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The New Millennium

The question recently came up about the start of the new millennium. I wasn't going to get into it, but someone asked. In short, the official answer is, it starts in 2001. However, the most accurate answer is, we already missed it. (See what happens when you're not paying attention.) For more information, and a rather interesting story in a geeky sort of way, read on...

The year 2001 AD is the first year of the next millennium. The third millennium officially begins January 1, 2001 AD.

The reason, in short, is because the calendar we use today (the Gregorian calendar) was developed by Romans. The same Romans who used the Roman numeral system. The only real problem with the Roman numeral system is that they have no representation for zero. There is no Roman numeral for the number zero. In fact, as strange as it might seem today, the Romans did not understand the concept of zero. The Greeks did, but that knowledge was lost to the Romans. It was "rediscovered" when the Holy Roman Empire drove the Arabs (Moors) from Spain during the Crusades. The Arabs had somehow managed to retain the mathematical knowledge of the Greeks. Knowledge that included the concept of the number zero. (It took the Romans a while to wrap their minds around that one.) That is why to this day we use the Arabic numbering system (0,1,2,3, etc.), and not Roman numerals (I, II, III, IV, etc.).

The point of all this is that, since the Romans didn't have the number zero, they started their new calendar, based on the birth of Jesus Christ (A.D. - anno domini - year of our lord) with the year one (1 AD). There was no year zero. The end of the "first" year was Dec. 31st, 1 AD, and the "second" year began Jan. 1, 2 AD. Hence, the end of the first century ended with the passing of 100 hundred years, on Dec. 31st 100 AD, and the second century began Jan. 1st, 101 AD. Similarly, the first millennium ended at the end of 1000 AD, and the second millennium began Jan 1st, 1001 AD. So the next millennium (the third millennium since the birth of Christ) will really begin Jan. 1st, 2001 AD.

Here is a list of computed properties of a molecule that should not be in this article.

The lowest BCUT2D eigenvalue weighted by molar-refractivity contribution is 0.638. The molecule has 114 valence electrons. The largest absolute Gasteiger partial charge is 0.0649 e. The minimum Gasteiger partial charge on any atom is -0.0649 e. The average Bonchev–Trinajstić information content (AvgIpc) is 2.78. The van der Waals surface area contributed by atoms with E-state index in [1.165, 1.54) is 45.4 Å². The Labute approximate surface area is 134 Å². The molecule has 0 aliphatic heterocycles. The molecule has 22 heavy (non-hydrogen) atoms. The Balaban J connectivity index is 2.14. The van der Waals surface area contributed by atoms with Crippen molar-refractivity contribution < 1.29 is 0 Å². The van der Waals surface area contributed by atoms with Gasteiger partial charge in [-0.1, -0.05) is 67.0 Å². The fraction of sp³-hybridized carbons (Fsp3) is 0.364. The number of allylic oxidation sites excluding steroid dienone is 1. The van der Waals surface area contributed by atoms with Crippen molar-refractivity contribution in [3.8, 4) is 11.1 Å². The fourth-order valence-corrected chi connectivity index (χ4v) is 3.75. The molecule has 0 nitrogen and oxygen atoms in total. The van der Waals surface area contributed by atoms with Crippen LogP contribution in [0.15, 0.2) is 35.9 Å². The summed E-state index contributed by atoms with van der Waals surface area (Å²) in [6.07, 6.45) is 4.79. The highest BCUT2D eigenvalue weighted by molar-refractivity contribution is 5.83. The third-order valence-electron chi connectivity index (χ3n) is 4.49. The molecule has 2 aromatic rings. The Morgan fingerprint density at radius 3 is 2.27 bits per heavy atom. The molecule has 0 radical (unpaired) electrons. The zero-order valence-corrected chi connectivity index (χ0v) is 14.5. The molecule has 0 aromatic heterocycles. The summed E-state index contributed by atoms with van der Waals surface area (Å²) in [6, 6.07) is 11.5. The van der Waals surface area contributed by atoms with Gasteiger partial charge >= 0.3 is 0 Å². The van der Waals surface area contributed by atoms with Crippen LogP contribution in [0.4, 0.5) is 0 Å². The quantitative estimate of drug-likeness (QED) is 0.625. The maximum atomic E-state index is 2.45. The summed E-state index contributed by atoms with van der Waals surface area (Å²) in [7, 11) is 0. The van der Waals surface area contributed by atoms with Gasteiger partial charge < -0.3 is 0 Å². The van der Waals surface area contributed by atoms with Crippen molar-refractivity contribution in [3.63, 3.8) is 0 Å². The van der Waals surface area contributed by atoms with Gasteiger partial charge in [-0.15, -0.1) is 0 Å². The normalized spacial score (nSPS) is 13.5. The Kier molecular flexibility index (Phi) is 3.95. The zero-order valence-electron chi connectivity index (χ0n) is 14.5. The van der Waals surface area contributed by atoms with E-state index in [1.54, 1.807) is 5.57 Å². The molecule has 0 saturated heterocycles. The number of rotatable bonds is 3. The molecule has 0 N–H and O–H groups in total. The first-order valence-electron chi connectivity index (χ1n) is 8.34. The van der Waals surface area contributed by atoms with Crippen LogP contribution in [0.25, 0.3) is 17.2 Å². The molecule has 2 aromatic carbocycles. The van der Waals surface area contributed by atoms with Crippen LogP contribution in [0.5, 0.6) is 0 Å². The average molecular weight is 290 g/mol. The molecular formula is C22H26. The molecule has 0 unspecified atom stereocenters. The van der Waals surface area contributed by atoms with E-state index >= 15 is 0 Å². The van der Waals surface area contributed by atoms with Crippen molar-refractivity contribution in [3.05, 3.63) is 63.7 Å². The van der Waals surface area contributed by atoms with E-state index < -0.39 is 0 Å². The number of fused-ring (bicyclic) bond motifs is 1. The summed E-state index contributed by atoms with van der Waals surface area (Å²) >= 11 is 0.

In any case, it doesn't really matter, since the Romans goofed up on calculating the exact date of the birth of Christ. Well, one particular Roman, the one who actually came up with the date. He was a monk named Dionysius Exiguus (aka. Dennis the Short). Best guess is that Christ was actually born sometime in 4 BC (and not on Dec. 25th either, but that's another story entirely). In reality, the millennium actually passed four years ago. (And nobody even noticed.)

Interestingly enough. Back in 999 AD, many people thought the world would end when 1000 AD rolled over. Not from the technical breakdown we fear now, but more of a real honest to God apocalypse of biblical proportion.

For more information on all this millennium stuff, refer to the following items from a variety of sources, including the US Naval Observatory; NASA; and the Royal Observatory Greenwich (keepers of Greenwich Mean Time [GMT], the time standard that the entire world uses to set their clocks); and others:

Millennially yours, Curtis.

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